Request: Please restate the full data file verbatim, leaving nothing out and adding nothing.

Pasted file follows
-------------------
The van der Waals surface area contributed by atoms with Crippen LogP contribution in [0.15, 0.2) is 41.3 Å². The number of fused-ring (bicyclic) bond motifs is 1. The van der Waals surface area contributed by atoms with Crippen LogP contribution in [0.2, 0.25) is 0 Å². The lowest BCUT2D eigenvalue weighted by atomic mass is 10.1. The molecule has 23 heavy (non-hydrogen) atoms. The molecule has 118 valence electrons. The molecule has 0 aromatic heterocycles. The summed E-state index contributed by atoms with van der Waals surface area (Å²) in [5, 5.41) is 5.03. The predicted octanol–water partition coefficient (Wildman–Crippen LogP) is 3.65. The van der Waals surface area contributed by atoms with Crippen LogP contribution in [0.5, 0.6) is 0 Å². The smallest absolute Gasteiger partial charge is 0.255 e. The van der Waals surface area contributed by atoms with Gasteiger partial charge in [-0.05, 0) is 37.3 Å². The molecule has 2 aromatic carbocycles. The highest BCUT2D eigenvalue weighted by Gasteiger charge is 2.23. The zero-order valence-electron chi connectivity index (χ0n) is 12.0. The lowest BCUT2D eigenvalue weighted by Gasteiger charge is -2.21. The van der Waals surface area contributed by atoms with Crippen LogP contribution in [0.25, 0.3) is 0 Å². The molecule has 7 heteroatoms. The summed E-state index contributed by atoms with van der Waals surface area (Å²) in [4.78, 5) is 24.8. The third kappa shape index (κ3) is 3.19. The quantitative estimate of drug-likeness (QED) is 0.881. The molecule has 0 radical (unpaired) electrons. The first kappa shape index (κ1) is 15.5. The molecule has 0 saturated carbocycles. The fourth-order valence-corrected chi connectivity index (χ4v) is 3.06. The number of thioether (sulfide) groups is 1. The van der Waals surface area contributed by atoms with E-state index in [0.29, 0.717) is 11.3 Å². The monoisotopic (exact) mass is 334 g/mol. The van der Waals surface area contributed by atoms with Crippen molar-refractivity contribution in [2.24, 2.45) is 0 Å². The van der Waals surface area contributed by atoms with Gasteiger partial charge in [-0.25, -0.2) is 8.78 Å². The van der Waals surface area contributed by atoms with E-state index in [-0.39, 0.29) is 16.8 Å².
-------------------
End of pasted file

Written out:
The van der Waals surface area contributed by atoms with Crippen LogP contribution in [0.15, 0.2) is 41.3 Å². The number of fused-ring (bicyclic) bond motifs is 1. The van der Waals surface area contributed by atoms with Crippen LogP contribution in [0.2, 0.25) is 0 Å². The lowest BCUT2D eigenvalue weighted by atomic mass is 10.1. The molecule has 23 heavy (non-hydrogen) atoms. The molecule has 118 valence electrons. The molecule has 0 aromatic heterocycles. The summed E-state index contributed by atoms with van der Waals surface area (Å²) in [5, 5.41) is 5.03. The predicted octanol–water partition coefficient (Wildman–Crippen LogP) is 3.65. The van der Waals surface area contributed by atoms with Crippen LogP contribution in [0.5, 0.6) is 0 Å². The smallest absolute Gasteiger partial charge is 0.255 e. The van der Waals surface area contributed by atoms with Gasteiger partial charge in [-0.05, 0) is 37.3 Å². The molecule has 2 aromatic carbocycles. The highest BCUT2D eigenvalue weighted by Gasteiger charge is 2.23. The zero-order valence-electron chi connectivity index (χ0n) is 12.0. The lowest BCUT2D eigenvalue weighted by Gasteiger charge is -2.21. The van der Waals surface area contributed by atoms with Crippen LogP contribution in [0.25, 0.3) is 0 Å². The molecule has 7 heteroatoms. The summed E-state index contributed by atoms with van der Waals surface area (Å²) in [4.78, 5) is 24.8. The third kappa shape index (κ3) is 3.19. The quantitative estimate of drug-likeness (QED) is 0.881. The molecule has 0 radical (unpaired) electrons. The first kappa shape index (κ1) is 15.5. The molecule has 0 saturated carbocycles. The fourth-order valence-corrected chi connectivity index (χ4v) is 3.06. The number of thioether (sulfide) groups is 1. The van der Waals surface area contributed by atoms with E-state index in [0.29, 0.717) is 11.3 Å². The monoisotopic (exact) mass is 334 g/mol. The van der Waals surface area contributed by atoms with Crippen molar-refractivity contribution in [2.24, 2.45) is 0 Å². The van der Waals surface area contributed by atoms with Gasteiger partial charge in [-0.25, -0.2) is 8.78 Å². The van der Waals surface area contributed by atoms with E-state index in [-0.39, 0.29) is 16.8 Å².